Initializing provider plugins... - Checking for available provider plugins on https://releases.hashicorp.com... - Downloading plugin for provider "digitalocean" (0.1.2)... The following providers do not have any version constraints in configuration, so the latest version was installed. To prevent automatic upgrades to new major versions that may contain breaking changes, it is recommended to add version = "..." constraints to the corresponding provider blocks in configuration, with the constraint strings suggested below. * provider.digitalocean: version = "~> 0.1" Terraform has been successfully initialized! You may now begin working with Terraform. Try running "terraform plan" to see any changes that are required for your infrastructure. All Terraform commands should now work. If you ever set or change modules or backend configuration for Terraform, rerun this command to reinitialize your working directory. If you forget, other commands will detect it and remind you to do so if necessary.

Next, run the following terraform plan command to see what Terraform will attempt to do to build the infrastructure you described (i.e. see the execution plan). You will have to specify the values of all of the variables listed below:

terraform plan \
  -var "do_token=${DO_PAT}" \
  -var "pub_key=$HOME/.ssh/id_rsa.pub" \
  -var "pvt_key=$HOME/.ssh/id_rsa" \
  -var "ssh_fingerprint=$SSH_FINGERPRINT"

If all of your variables are set correctly, you should see several lines of output, including the following lines:

Refreshing Terraform state prior to plan...
...
+ digitalocean_droplet.www-1
...

The green + digitalocean_droplet.www-1 line means that Terraform will create a new droplet resource called "www-1", with the details that follow it. That's exactly what we want, so let's execute the plan. Run the following terraform apply command to execute the current plan. Again, specify all the values for the variables below:

terraform apply \
  -var "do_token=${DO_PAT}" \
  -var "pub_key=$HOME/.ssh/id_rsa.pub" \
  -var "pvt_key=$HOME/.ssh/id_rsa" \
  -var "ssh_fingerprint=$SSH_FINGERPRINT"

You should see output that contains the following lines (truncated for brevity):

digitalocean_droplet.www-1: Creating...
...

digitalocean_droplet.www-1: Provisioning with 'remote-exec'...
digitalocean_droplet.www-1: Creation complete

Apply complete! Resources: 1 added, 0 changed, 0 destroyed.
...

At this point, Terraform has created a new droplet called www-1 and installed Nginx on it. If you visit the public IP address of your new Droplet, you'll see the Nginx welcome screen.

Describe Second Nginx Server

Now that you have described an Nginx server, it is very easy to add a second one. Let's just copy the original configuration file and replace the name (and hostname) of the droplet resource.

You can do this manually, or use sed to substitute all the instances of www-1 with www-2 (there are two) and create a new file. Here is the sed command to do that:

sed 's/www-1/www-2/g' www-1.tf > www-2.tf

Now if you run terraform plan or terraform apply again, it will show or execute the new plan respectively. Since we already know Terraform will just create another Nginx droplet, let's just save that for later.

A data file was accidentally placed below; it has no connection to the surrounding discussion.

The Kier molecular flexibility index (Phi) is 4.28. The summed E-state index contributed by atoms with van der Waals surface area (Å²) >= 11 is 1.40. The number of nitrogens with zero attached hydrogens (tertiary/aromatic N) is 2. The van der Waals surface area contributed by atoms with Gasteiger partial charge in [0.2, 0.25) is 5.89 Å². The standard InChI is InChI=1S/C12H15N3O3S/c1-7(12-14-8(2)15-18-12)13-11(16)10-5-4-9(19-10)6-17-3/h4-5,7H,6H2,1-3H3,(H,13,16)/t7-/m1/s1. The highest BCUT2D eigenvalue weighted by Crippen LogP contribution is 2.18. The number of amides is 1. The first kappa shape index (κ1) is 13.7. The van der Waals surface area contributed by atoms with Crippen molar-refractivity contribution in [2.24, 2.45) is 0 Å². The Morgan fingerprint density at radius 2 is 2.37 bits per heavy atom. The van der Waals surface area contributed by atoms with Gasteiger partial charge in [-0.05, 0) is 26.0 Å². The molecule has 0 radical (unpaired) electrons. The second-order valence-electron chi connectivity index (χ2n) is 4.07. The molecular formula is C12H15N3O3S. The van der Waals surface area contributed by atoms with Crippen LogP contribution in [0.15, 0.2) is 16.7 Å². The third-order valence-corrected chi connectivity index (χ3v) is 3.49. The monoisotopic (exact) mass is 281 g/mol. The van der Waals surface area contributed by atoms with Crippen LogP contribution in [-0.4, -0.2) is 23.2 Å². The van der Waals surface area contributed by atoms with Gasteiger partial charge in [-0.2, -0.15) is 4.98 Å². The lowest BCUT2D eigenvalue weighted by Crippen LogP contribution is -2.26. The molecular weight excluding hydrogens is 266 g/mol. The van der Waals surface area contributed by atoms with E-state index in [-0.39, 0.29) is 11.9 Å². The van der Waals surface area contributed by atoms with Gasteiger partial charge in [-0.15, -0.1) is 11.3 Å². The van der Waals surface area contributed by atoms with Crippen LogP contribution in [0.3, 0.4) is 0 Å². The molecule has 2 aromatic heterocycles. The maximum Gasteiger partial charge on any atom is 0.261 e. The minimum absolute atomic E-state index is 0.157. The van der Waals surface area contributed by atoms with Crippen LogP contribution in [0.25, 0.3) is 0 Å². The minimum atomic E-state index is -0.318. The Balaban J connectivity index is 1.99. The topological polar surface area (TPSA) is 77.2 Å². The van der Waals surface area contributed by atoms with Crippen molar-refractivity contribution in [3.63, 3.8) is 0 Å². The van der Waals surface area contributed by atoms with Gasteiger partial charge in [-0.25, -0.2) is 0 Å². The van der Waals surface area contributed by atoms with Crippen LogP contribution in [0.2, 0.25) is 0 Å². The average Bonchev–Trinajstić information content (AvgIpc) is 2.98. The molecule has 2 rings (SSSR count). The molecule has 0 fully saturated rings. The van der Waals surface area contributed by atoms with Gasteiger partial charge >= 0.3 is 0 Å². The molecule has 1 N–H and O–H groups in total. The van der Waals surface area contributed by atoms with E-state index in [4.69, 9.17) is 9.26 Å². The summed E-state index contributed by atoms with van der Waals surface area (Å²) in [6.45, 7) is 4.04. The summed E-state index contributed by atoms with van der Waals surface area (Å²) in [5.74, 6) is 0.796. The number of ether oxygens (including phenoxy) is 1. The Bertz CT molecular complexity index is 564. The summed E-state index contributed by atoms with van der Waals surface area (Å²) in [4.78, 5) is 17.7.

Let's configure our HAProxy droplet now.

Describe HAProxy Server

Create a new Terraform configuration file called haproxy-www.tf:

vi haproxy-www.tf

Insert the following lines to describe the new droplet. The first part is identical to the Nginx droplet descriptions except it has a different name, "haproxy-www":

resource "digitalocean_droplet" "haproxy-www" {
    image = "ubuntu-16-04-x64"
    name = "haproxy-www"
    region = "nyc2"
    size = "512mb"
    private_networking = true
    ssh_keys = [
      "${var.ssh_fingerprint}"
    ]

Insert the following connection information (again, identical to the Nginx droplets):

  connection {
      user = "root"
      type = "ssh"
      private_key = "${file(var.pvt_key)}"
      timeout = "2m"
  }

Now that we have the connection set up, we can configure the "remote-exec" provisioner. We will use the remote-exec provisioner to install and configure HAProxy. Add the following lines to the configuration to do just that:

  provisioner "remote-exec" {
    inline = [
      "export PATH=$PATH:/usr/bin",
      # install haproxy 1.5
      "sudo add-apt-repository -y ppa:vbernat/haproxy-1.5",
      "sudo apt-get update",
      "sudo apt-get -y install haproxy",

      # download haproxy conf
      "sudo wget https://gist.githubusercontent.com/thisismitch/91815a582c27bd8aa44d/raw/8fc59b7cb88a2be9b802cd76288ca1c2ea957dd9/haproxy.cfg -O /etc/haproxy/haproxy.cfg",

      # replace ip address variables in haproxy conf to use droplet ip addresses
      "sudo sed -i 's/HAPROXY_PUBLIC_IP/${digitalocean_droplet.haproxy-www.ipv4_address}/g' /etc/haproxy/haproxy.cfg",
      "sudo sed -i 's/WWW_1_PRIVATE_IP/${digitalocean_droplet.www-1.ipv4_address_private}/g' /etc/haproxy/haproxy.cfg",
      "sudo sed -i 's/WWW_2_PRIVATE_IP/${digitalocean_droplet.www-2.ipv4_address_private}/g' /etc/haproxy/haproxy.cfg",

      # restart haproxy to load changes
      "sudo service haproxy restart"
    ]
  }
}

Save and exit.

Again, the strings in the inline array are commands that root will run to install and configure HAProxy. After HAProxy is installed, a sample haproxy.cfg file is downloaded. At this point, the sed command replaces certain strings in the HAProxy configuration file with the appropriate IP addresses of each droplet, through the use of Terraform variables (highlighted above in red), so HAProxy will be ready to run as soon as it is provisioned. Lastly, HAProxy is restarted to load the configuration changes.